OBJECTIVE Insulin detemir lacks the usual propensity for insulin to cause weight gain. We investigated whether this effect was a result of reduced energy intake and/or increased energy expenditure.
RESEARCH DESIGN AND METHODS A 32-week, randomized crossover design trial was undertaken in 23 patients with type 1 diabetes. Patients on a basal-bolus regimen (with insulin aspart as the bolus insulin) were randomly assigned to insulin detemir or NPH insulin as a basal insulin for 16 weeks, followed by the other basal insulin for 16 weeks. At the end of each 16-week period, total energy expenditure, resting energy expenditure, diet-induced thermogenesis, activity energy expenditure, energy intake, weight change, glycemic control, hypoglycemic episodes, and hormones that affect satiety and fuel partitioning were measured.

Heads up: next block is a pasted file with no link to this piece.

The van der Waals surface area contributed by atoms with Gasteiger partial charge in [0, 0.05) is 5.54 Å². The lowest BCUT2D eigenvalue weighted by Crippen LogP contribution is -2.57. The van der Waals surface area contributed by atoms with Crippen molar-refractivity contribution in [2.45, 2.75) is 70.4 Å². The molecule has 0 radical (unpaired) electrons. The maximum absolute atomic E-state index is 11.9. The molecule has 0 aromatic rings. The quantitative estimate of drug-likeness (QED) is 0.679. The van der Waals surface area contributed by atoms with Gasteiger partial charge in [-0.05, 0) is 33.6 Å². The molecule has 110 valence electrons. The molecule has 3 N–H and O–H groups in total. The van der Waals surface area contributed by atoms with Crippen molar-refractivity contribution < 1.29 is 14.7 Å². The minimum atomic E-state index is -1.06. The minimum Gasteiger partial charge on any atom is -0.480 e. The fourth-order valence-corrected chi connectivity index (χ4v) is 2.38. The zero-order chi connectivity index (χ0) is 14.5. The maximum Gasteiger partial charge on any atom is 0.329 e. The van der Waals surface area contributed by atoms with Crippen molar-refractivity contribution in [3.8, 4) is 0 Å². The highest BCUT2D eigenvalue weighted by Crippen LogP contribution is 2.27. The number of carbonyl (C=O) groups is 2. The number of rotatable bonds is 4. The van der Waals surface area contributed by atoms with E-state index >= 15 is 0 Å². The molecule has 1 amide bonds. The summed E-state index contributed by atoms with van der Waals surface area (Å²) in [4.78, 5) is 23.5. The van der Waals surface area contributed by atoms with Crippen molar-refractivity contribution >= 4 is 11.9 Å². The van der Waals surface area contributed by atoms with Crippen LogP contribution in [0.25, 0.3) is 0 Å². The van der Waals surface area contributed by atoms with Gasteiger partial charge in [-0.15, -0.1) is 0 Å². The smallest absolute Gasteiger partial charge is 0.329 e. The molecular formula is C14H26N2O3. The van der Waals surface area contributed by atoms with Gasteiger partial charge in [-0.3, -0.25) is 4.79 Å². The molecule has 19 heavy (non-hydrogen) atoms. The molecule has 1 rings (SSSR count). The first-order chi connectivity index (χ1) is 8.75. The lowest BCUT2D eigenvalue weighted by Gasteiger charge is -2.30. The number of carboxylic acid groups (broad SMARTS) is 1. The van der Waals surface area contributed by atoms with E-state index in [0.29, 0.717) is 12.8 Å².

RESULTS After 16 weeks, weight change was −0.69 ± 1.85 kg with insulin detemir and +1.7 ± 2.46 kg with NPH insulin (P < 0.001). Total energy intake was significantly less with insulin detemir (2,016 ± 501 kcal/day) than with NPH insulin (2,181 ± 559 kcal/day) (P = 0.026). There was no significant difference in any measure of energy expenditure, HbA1c percentage, or number of hypoglycemic episodes. Leptin was lower and resistin was higher with insulin detemir compared with NPH insulin (P = 0.039, P = 0.047). After the meal, ghrelin and pancreatic polypeptide levels (P = 0.002, P = 0.001) were higher with insulin detemir.
CONCLUSIONS The reduced weight gain with insulin detemir compared with NPH insulin is attributed to reduced energy intake rather than increased energy expenditure. This may be mediated by a direct or indirect effect of insulin detemir on the hormones that control satiety.